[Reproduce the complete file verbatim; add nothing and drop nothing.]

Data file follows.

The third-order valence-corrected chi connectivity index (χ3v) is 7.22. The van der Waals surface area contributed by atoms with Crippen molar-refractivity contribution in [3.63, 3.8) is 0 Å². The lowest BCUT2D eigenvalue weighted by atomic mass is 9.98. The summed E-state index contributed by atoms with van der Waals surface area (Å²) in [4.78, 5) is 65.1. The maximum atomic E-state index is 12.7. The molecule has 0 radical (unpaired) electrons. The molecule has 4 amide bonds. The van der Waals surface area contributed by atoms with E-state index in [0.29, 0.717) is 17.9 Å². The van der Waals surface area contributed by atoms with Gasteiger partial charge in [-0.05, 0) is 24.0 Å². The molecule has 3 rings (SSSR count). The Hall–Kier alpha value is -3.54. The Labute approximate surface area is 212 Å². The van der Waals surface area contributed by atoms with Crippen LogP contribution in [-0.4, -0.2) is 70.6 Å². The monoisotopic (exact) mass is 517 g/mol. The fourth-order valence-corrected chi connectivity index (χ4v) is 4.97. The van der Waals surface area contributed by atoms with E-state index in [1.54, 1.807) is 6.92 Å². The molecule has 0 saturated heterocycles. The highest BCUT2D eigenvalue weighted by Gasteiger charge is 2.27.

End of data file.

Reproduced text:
The third-order valence-corrected chi connectivity index (χ3v) is 7.22. The van der Waals surface area contributed by atoms with Crippen molar-refractivity contribution in [3.63, 3.8) is 0 Å². The lowest BCUT2D eigenvalue weighted by atomic mass is 9.98. The summed E-state index contributed by atoms with van der Waals surface area (Å²) in [4.78, 5) is 65.1. The maximum atomic E-state index is 12.7. The molecule has 0 radical (unpaired) electrons. The molecule has 4 amide bonds. The van der Waals surface area contributed by atoms with E-state index in [0.29, 0.717) is 17.9 Å². The van der Waals surface area contributed by atoms with Gasteiger partial charge in [-0.05, 0) is 24.0 Å². The molecule has 3 rings (SSSR count). The Hall–Kier alpha value is -3.54. The Labute approximate surface area is 212 Å². The van der Waals surface area contributed by atoms with Crippen LogP contribution in [-0.4, -0.2) is 70.6 Å². The monoisotopic (exact) mass is 517 g/mol. The fourth-order valence-corrected chi connectivity index (χ4v) is 4.97. The van der Waals surface area contributed by atoms with E-state index in [1.54, 1.807) is 6.92 Å². The molecule has 0 saturated heterocycles. The highest BCUT2D eigenvalue weighted by Gasteiger charge is 2.27.